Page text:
If you are not accustomed to the vocal sounds real chicks make, let me introduce you: peep.  The peep can be a very quiet, I’m sleepy, peep, a screaming, I’m hungry, thirsty or cold, peep, or a frantic, You’re stepping on me you other chicks and I was sleeping and now we’re all stampeding to the other end of our box and falling in the food, peep. If you get my drift, the only thing normal chicks do is a monosyllabic peep.

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Enter: Happy Feet.  When we bought the chicks at Buckley’s, Allison told us she thought some of them look like little penguins.  Turns out she might be right.  Happy Feet sings at all hours of the day and night, twitttttttttttterrrrrrrrrrrr, chirrrrrrrrrrrrrrrrp !!! (Note: To reproduce the sound you must roll the t’s and the r’s).   It’s a happy sound, if it were reserved only for waking hours. She even twittered out in perfect falsetto, “rain drops keep fallin’ on my head, they keep fallin'” at o-dark-thirty. Consequently, I’ve decided one of three things.

1.  Happy Feet is a chicken mixed with a spring robin.

2.  Happy Feet is a GMO chicken:  Genetically Modified Opera singer.

3.  Happy Feet is really a rooster.

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Third of all, and the final earth shattering awareness I had whilst ill, we have the perfect trashcan for losing your dinner in.  The plastic can is contoured with both a forehead and chin cutout, perfect for burying your entire head, should that necessity become apparant.  It also comes complete with, if your head is a couple of inches wider than mine, ear hangers.  To the delusionally dehydrated mind, the handles, as they are otherwise known, could be placed over the ears when the emergency can’t-make-it-to-the-toilet situation arises, which would free your hands up to white knuckle the nearest floor.

In other news, our 7-year-old is fully recovered.  I’m on the mend.  The house is still in its original location next to the barn.  Happy Feet did not become fodder for the wildlife and continues to entertain us during the day and cause us to spout expletives at night.  The trashcan has returned to its previously scheduled programming and no ears were damaged in the process.

Until next time,

–  The Goat Cheese Lady

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How To Break In New Cowboy Boots

When we lived in the city, I considered myself an urban farm girl.  I milked goats, made cheese, gardened, canned, pulled goat kids out of their mamas, gave shots to goats that needed them, slaughtered chickens, autopsied rabbits.  But I wasn’t what I considered a true farm girl because all of my outdoor work I did in big, black rain galoshes.  Wellies.  Mucking boots.  In my glorified vision of farm life, real farm girls wear cowboy boots and I had never broken in a pair in my life.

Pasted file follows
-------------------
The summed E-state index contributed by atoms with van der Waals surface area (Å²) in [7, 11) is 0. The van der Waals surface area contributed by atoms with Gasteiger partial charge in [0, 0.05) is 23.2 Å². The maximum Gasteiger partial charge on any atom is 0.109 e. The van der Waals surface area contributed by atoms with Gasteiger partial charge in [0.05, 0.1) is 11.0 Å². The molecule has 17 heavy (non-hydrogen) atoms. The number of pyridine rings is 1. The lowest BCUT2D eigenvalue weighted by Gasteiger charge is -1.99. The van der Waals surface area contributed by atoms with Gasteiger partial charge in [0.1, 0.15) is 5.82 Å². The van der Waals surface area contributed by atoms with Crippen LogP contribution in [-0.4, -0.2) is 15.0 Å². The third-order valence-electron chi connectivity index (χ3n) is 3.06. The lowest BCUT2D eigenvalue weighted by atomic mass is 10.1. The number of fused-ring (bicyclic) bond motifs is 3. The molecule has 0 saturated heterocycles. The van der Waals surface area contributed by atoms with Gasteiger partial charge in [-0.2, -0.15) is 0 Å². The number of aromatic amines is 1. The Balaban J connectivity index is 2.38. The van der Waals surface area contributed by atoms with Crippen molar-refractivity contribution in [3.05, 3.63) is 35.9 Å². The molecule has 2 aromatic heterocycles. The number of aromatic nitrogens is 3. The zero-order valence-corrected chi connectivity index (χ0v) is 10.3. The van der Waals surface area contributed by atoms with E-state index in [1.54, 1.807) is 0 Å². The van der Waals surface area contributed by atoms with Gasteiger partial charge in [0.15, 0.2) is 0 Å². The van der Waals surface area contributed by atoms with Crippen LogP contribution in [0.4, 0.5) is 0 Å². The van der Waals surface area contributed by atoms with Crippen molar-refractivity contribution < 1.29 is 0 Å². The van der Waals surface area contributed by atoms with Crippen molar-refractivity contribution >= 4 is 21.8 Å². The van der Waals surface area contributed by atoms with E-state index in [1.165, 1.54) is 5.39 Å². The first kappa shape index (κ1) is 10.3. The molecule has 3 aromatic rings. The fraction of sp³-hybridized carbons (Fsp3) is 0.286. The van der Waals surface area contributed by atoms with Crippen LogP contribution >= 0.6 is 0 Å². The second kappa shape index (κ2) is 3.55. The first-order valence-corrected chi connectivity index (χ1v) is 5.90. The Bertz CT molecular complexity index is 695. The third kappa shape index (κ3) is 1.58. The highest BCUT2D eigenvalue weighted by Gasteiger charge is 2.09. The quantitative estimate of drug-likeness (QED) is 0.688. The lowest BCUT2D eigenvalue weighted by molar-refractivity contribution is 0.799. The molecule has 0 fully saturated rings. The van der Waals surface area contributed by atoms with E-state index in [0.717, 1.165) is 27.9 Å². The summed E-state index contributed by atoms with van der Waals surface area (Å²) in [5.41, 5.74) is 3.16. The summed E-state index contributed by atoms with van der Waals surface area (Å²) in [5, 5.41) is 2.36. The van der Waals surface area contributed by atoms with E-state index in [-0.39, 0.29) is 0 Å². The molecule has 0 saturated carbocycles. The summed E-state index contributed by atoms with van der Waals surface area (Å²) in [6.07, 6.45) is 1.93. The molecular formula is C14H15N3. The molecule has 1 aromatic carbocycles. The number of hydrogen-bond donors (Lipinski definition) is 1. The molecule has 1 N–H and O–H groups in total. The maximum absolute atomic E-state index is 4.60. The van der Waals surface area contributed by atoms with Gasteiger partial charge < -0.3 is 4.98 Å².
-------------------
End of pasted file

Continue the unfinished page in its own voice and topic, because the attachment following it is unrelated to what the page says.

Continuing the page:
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Now that we live in the honest to goodness country and are building an honest to goodness farm, that seems to be a skill my boys and I need to learn.  They dream of having horses and I can’t very well send them out amongst the real cowboys in their rain boots.  As a Christmas gift, my parents presented them with their very own brand new cowboy boots.  Beautiful leather, pristine condition.  New.  And since Christmas, that is how they have remained, complete with the tag hanging off the side.  I mean, what do you do with brand new shoes?  You don’t exactly wear them out into the mud and manure in the barn, right?  But, if not, how do boots go from looking like they do on the shelf at Big R to how they look on farmer’s feet?  Do you keep the new ones new for when you go make Sunday visits and buy some old worn out ones at Goodwill for the rest of the time?  The multitude of questions began to bother me.

Enter:  April Parks, a beautiful, friendly, goat farm owner, wife and mother.  We spent an hour at her place, Parks Oasis, a couple of weeks ago, perusing her selection of goats for sale.  Also on the farm were chickens, a cow, horses and herding dogs.  I looked down at her feet and made the determination, THIS is a real farm girl.  Her children were running this way and that, playing, riding horses, training dogs…and every last one of them had on cowboy boots.

After a long discussion about copper bolusing goats and without skipping a beat, I said, “This is a change of subject, but just how do you get your cowboy boots to look like that?  Do you just buy used ones?”  I still couldn’t wrap my mind around the idea that new $85 boots would be used as working boots.  It is not in my frame of reference to take, say, some brand new $85 heels and purposely metamorphosize them into dirt kicking, barn cleaning work shoes.  Really, who does that?

April’s sweet (and non-judgemental) reply was…”You just wear them!”  Not able to believe my ears, I clarified her statement by saying, “You mean you just get them dirty and worn out on purpose?”  “Yep!  That’s the great thing about boots, you just hose them off!”

Hmmm.  Seriously?

Trusting April’s advice, later that week on a hot, dusty day, I sent the boys outside where they commenced a February (??) water fight with the hose…in their shorts, T-shirts…and brand new cowboy boots.

We’re on our way to being real farmers now.

–  The Goat Cheese Lady

P.S.  This post ran in its edited version in the IndyBlog on February 14, 2015.

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Honey, Where’s The Mop?

When you’re a writer, if you’re ever at a loss for words to write, go outside and do some farm work.  That’s my opinion at least.  Without fail, I see something gross, do something hilarious, see something beautiful, or hear something chirping.  The other day, farm work fell into the “see something gross” category.

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First, as you’ll recall, The Animal Whisperer knocked down this old shed.

Then, I got writer’s block.